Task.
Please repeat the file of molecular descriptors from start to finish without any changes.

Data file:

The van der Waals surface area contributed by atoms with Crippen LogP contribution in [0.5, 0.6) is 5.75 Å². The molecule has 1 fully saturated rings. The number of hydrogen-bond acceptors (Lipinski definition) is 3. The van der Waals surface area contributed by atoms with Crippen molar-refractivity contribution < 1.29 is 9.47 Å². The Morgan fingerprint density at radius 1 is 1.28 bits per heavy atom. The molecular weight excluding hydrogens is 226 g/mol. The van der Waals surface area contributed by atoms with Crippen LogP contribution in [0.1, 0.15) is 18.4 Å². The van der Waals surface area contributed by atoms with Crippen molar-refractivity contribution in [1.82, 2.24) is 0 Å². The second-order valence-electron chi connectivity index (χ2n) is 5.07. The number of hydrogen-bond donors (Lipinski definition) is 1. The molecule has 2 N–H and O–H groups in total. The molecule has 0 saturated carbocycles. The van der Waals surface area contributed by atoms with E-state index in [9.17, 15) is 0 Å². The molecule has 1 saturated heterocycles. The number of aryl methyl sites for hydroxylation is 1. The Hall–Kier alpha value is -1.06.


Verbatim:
The van der Waals surface area contributed by atoms with Crippen LogP contribution in [0.5, 0.6) is 5.75 Å². The molecule has 1 fully saturated rings. The number of hydrogen-bond acceptors (Lipinski definition) is 3. The van der Waals surface area contributed by atoms with Crippen molar-refractivity contribution < 1.29 is 9.47 Å². The Morgan fingerprint density at radius 1 is 1.28 bits per heavy atom. The molecular weight excluding hydrogens is 226 g/mol. The van der Waals surface area contributed by atoms with Crippen LogP contribution in [0.1, 0.15) is 18.4 Å². The van der Waals surface area contributed by atoms with Crippen molar-refractivity contribution in [1.82, 2.24) is 0 Å². The second-order valence-electron chi connectivity index (χ2n) is 5.07. The number of hydrogen-bond donors (Lipinski definition) is 1. The molecule has 2 N–H and O–H groups in total. The molecule has 0 saturated carbocycles. The van der Waals surface area contributed by atoms with E-state index in [9.17, 15) is 0 Å². The molecule has 1 saturated heterocycles. The number of aryl methyl sites for hydroxylation is 1. The Hall–Kier alpha value is -1.06.